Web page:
The usual reinforcement learning paradigm requires a problem to be specified in terms of a Markov decision process. Associated with each transition, the environment emits a (meaningful) reward signal, based only on the current state and action. In reality, however, not every problem can be formulated in this way. A reward for an episodic task could only be meaningful once a whole episode of the task is completed. Additionally, it may not even be Markovian at all, taking the whole trajectory into account. In these cases, step-based (deep) reinforcement learning algorithms such as PPO or SAC often yield sub-optimal performance or fail completely. A different approach is to parameterize whole trajectories or sub-trajectories using movement primitives and learn the parameters of this “high-level” policy. The actions for the system are then determined by a “low-level” trajectory tracking controller such as a PD controller.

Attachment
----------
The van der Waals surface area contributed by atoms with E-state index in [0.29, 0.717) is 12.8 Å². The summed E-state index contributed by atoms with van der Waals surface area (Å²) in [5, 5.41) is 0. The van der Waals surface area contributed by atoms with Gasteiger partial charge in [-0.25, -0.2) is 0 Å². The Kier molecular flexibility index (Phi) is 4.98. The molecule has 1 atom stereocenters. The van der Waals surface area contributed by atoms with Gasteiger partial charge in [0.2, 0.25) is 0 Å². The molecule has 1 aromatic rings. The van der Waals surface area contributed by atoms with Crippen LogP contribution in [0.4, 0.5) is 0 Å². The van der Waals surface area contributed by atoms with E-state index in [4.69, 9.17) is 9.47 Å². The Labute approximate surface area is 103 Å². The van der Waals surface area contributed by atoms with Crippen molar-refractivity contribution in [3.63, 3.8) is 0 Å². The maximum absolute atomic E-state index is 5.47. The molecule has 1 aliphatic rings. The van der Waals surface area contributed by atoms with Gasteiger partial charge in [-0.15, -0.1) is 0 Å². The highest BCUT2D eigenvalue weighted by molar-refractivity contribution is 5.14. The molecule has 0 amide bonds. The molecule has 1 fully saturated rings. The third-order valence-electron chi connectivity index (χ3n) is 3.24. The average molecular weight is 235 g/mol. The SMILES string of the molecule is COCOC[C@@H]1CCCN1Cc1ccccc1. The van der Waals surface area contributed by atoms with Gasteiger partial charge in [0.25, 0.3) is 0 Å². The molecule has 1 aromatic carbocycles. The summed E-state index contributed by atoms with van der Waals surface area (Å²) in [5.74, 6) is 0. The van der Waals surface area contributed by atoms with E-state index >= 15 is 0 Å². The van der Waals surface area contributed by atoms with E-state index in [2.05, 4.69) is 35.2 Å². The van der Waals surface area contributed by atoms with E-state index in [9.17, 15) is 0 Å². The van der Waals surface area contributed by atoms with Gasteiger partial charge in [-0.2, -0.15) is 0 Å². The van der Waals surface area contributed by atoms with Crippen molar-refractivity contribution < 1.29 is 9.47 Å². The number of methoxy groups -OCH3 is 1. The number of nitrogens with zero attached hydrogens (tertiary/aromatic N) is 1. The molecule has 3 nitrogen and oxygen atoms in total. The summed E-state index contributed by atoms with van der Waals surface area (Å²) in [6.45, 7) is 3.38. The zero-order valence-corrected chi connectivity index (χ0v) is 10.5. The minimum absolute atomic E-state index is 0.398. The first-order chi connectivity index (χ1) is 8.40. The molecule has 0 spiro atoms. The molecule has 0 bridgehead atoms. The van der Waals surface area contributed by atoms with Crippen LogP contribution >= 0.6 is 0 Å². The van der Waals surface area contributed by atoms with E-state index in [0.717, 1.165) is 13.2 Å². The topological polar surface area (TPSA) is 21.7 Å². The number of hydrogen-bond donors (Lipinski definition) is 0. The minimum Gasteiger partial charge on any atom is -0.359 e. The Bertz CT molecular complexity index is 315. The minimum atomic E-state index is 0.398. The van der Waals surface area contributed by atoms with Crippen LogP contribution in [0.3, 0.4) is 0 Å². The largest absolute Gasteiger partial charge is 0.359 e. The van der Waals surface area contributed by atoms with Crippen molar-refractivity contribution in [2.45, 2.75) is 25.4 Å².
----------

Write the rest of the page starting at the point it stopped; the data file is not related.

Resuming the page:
In this seminar, we introduce the concepts of movement primitives as parameterized trajectory descriptors and show different algorithms for optimizing their parameters. Results are shown on continuous state- and action-space tasks from the domain of robotics.